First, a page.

Reid described Henry as a hands-on administrator, who is at the school gate early in the mornings, greeting students and ensuring that they are properly groomed.
“He is not just sitting in AC — he runs checks during the lunch break, making sure there is no fighting. That’s why we don’t have so much fight any more because he spends time doing different things, he takes on many roles — that is why the children call him ‘one don’, because he puts things in order,” she said.
Reid also told the Observer that Henry has monthly meetings with students from each grade, during which he asks their opinion on ways to improve the curriculum and teaching outcomes as well as the challenges they are having.
“He’s really a good principal. For the two years that I have been around him he has involved every stakeholder, and he tries to help persons to be comfortable in whatever area that they’re uncomfortable with,” Reid added.
Another parent, Mashika Smith, who is also the PTA vice-president, agreed.
“I have lived in the community for about seven years, and I’ve known the school; it was full of violence, gang-related,” Smith said, adding that Henry is making visible changes, which is one of the most commendable things about him.
“He’s very caring, because he will get up from behind his desk and go out there and put things in place. I have seen him work more than other people who were just stuck at the school,” Smith said.
Smith, who has vowed to pull her child in first form from the school if Henry is not made principal, said a lot of other parents with whom she has spoken feel the same way.
One teacher, who spoke to the Observer on condition of anonymity, has threatened to leave if Henry is not appointed principal.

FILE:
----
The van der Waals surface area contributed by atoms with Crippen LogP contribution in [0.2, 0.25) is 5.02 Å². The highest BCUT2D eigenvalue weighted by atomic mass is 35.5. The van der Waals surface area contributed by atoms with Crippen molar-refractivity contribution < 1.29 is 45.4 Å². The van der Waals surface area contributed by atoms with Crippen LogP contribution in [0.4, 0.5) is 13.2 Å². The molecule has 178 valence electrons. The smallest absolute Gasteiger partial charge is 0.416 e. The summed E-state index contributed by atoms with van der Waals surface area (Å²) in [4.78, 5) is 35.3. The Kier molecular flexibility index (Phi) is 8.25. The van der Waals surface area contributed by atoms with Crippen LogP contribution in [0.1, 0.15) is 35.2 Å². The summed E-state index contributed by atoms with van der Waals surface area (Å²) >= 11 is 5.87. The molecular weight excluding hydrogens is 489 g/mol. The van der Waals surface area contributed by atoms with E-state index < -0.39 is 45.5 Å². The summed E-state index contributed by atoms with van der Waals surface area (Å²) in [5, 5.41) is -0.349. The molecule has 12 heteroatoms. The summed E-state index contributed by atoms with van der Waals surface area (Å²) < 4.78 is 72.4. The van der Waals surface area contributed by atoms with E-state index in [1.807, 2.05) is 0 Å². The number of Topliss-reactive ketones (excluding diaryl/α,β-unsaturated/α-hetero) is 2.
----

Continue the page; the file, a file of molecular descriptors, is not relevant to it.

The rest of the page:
“I think him being replaced is quite an injustice, and if he goes, I go. Quite frankly, I am not willing to give another person a chance because I believe he (Henry) is doing his absolute best,” the teacher said.
According to the teacher, Henry is the type of principal that Cumberland needs at this time and, based on his vision for the school, he will definitely bring about a well-needed transformation.
“The Cumberland that I heard about is not the Cumberland I am experiencing right now, and it is because of Mr Henry being there. It is not the best, but definitely he has made some major changes where discipline is concerned…I just think he needs more support from the entire staff,” the teacher added.
“This is the first school I have been where a monthly staff meeting is held. We’re always in the know with what is happening, what is about to happen, and we have received e-mails on decision-making,” the teacher told the Observer.
In the meantime, Henry, who is very disappointed about the board’s decision, is questioning why he was not recommended.
“I applied for the job, and yes, I was the one who became the top person in the interview process. I was appraised and my appraisal came out exceeding expectations, 3.8 out of 4,” he said.
“I’ve been in a vacant post for nearly two years. I was appraised and I am performing; there is no question about my performance. What is the basis for not recommending me?” he asked.
When asked about the school’s performance under his leadership, Henry indicated that Cumberland is being positioned to become a T-VET Centre of Excellence.
He said he has introduced an assessment and evaluation policy that guides the school in terms of how it tests and measures students’ progress.
“Last year, we saw a significant jump in terms of student performance. There’s a 100 per cent pass rate for agricultural science in the last academic year, 100 per cent pass rate for information technology, 89 per cent for theatre arts, 87 per cent for visual arts, and 70 per cent for English — and these are coming from an average of 30 per cent,” Henry disclosed.